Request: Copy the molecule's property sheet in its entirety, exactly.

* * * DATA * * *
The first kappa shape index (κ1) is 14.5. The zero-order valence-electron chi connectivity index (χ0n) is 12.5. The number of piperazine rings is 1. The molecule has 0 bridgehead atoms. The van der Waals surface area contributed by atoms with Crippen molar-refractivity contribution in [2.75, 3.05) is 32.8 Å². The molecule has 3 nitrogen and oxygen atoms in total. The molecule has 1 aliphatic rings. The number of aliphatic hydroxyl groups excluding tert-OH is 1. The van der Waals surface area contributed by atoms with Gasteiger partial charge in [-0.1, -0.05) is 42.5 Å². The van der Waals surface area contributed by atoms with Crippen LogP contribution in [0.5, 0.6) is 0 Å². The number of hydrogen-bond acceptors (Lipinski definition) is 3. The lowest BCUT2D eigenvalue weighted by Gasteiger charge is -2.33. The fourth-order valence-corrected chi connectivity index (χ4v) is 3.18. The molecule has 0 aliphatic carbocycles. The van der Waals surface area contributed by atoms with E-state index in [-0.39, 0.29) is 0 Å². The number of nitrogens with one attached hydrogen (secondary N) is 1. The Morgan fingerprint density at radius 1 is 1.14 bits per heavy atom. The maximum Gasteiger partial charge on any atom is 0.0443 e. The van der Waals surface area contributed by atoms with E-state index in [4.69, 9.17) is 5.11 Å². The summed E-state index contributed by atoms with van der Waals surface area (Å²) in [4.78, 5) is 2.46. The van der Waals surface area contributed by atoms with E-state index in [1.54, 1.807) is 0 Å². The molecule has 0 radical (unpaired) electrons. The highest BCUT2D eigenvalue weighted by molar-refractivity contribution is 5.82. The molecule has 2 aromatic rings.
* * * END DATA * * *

The first kappa shape index (κ1) is 14.5. The zero-order valence-electron chi connectivity index (χ0n) is 12.5. The number of piperazine rings is 1. The molecule has 0 bridgehead atoms. The van der Waals surface area contributed by atoms with Crippen molar-refractivity contribution in [2.75, 3.05) is 32.8 Å². The molecule has 3 nitrogen and oxygen atoms in total. The molecule has 1 aliphatic rings. The number of aliphatic hydroxyl groups excluding tert-OH is 1. The van der Waals surface area contributed by atoms with Gasteiger partial charge in [-0.1, -0.05) is 42.5 Å². The van der Waals surface area contributed by atoms with Crippen LogP contribution in [0.5, 0.6) is 0 Å². The number of hydrogen-bond acceptors (Lipinski definition) is 3. The lowest BCUT2D eigenvalue weighted by Gasteiger charge is -2.33. The fourth-order valence-corrected chi connectivity index (χ4v) is 3.18. The molecule has 0 aliphatic carbocycles. The van der Waals surface area contributed by atoms with E-state index in [-0.39, 0.29) is 0 Å². The number of nitrogens with one attached hydrogen (secondary N) is 1. The Morgan fingerprint density at radius 1 is 1.14 bits per heavy atom. The maximum Gasteiger partial charge on any atom is 0.0443 e. The van der Waals surface area contributed by atoms with E-state index in [4.69, 9.17) is 5.11 Å². The summed E-state index contributed by atoms with van der Waals surface area (Å²) in [4.78, 5) is 2.46. The van der Waals surface area contributed by atoms with E-state index in [1.54, 1.807) is 0 Å². The molecule has 0 radical (unpaired) electrons. The highest BCUT2D eigenvalue weighted by molar-refractivity contribution is 5.82. The molecule has 2 aromatic rings.